Wednesday, September 12, 2007

Best Music Week EVER: KanYe West: Graduation

I meant to post about this yesterday, but believe or not, the man is not going anywhere, nor is debate over this album, so today should work. Last year, Nas, in a not-so-subtle-manner, proclaimed hip-hop dead. Essentially, he speaks the truth, as neither he nor Jay-Z can carry the game, nor Eminem, nor Wu-Tang, nor anyone still living that once ranked among the all-time rap greats.
______And here comes Kanye. Already with two of the decade's best records, West steps into the spotlight once more to pat himself on the back, shout-out to Jigga, and, on the sidelines, bitch about Britney performing at the VMAs. However, for as typical a star Kanye remains off-stage, in the studio he has cultivated a remarkably forward-thinking, even groundbreaking effort. He samples Krautrock, house, and a hell of a lot more in ways that other hip-hop producers have neither the skill nor balls to attempt. Graduation proves modern hip-hop can transcend "Huslin'" and "We Fly High" if it wants to, that rap can be sophisticated without being elitist.
______That's the good news. Unfortunately, the record has as many failures as successes, and contrary to Pitchfork's absurd overreaction to Graduation, inconsistencies plague the album. West hits his stride early with the excellent "Champion," matching an instantly memorable Steely Dan sample with Kanye's smoothest rhyme scheme. "Stronger" arrives immediately afterward, the extremely popular single that finds Kanye transforming Daft Punk's already superb track into a pop classic.
______However, K. West underestimates the importance of actually constructing rap songs, and many songs fail due to lazy, boring, or just plain stupid lines. He takes the record's most interesting sample, Can's "Sing Swan Song" on "Drunk and Hot Girls," and develops a ever-so-compelling track about, well, drunk and hot girls. "Barry Bonds" sports a decent backdrop but Lil Wayne shows up weakly on a album that so desperately needs strong guest rappers. "Homecoming" just kinda sucks, ranking drastically below Late Registration's great "Heard 'Em Say," and Kanye wastes "The Good Life"'s vibrant, futuristic beat by quoting 50 Cent and celebrating. Such celebrating succeeds when you rhyme "packagin'" with "practicin'" and "accident" in a perfectly executed rhyme scheme, but fails without any go-to one-liners.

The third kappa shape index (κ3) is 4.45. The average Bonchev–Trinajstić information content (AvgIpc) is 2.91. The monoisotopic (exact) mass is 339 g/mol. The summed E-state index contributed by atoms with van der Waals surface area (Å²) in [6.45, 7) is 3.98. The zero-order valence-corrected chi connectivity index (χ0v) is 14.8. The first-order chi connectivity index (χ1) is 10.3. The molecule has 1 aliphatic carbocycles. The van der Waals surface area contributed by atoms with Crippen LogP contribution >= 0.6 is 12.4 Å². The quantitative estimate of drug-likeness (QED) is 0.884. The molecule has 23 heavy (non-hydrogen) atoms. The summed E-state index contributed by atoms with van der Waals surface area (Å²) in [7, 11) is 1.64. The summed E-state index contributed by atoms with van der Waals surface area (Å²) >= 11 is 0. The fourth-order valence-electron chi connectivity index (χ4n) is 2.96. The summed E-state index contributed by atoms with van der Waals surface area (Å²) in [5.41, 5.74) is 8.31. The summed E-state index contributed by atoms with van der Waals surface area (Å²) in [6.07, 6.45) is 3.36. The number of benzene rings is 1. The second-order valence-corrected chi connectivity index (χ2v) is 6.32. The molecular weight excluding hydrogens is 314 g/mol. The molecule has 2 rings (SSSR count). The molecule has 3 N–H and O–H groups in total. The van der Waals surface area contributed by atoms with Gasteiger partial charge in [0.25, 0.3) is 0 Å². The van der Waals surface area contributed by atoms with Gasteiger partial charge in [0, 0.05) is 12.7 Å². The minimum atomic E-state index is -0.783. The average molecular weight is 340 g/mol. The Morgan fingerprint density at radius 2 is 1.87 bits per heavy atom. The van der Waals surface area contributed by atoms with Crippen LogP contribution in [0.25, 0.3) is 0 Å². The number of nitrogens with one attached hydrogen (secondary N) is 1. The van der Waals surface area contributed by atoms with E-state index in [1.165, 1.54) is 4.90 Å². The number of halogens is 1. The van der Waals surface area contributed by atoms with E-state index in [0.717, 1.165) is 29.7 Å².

______Thus, we arrive at the core problem: West's wit and linguistic agility has deserted him. "Through the Wire", "All Falls Down", "Gone", "Touch the Sky"...the pop rhyming and hilarious pop culture references always worked in perfect symbiosis with West's inventive production. Songs were not complete until he dropped lines about Anakin, the Ghost of Christmas Past, cutting your hair cut like Eve, groupies screwing Usher, etc. This time around, Kanye goes completely hook-crazy, providing memorable verses only on rare occassions. The wise-ass Kanye could be forgotten with ease if emotional Kanye showed to up to pick up the slack, but instead of "Jesus Walks" or "Roses", we get the melodramatic instrumentation and cheesy chorus of "Big Brother." No thoughtful commentary on AIDS, minimum wage, blood diamonds, or anything else worth talking about.
______Yeah, it is his worst yet, but also the most promising. Musically, he lands the deal; lyrically, Kanye needs to reel himself in, abandon arrogant-K and return to the more devoted confident-K, the rapper who realized he needed more than top-notch production to establish his legendary status. Maybe he has just exhausted his arsenal of clever quips, but Kanye will not be able to move forward unless he gets his mojo back and starts spitting lines "She got a light skinned friend, look like Michael Jackson/
Got a dark skinned friend, look like Michael Jackson".

Kanye West - Stronger

The Good Life (video)

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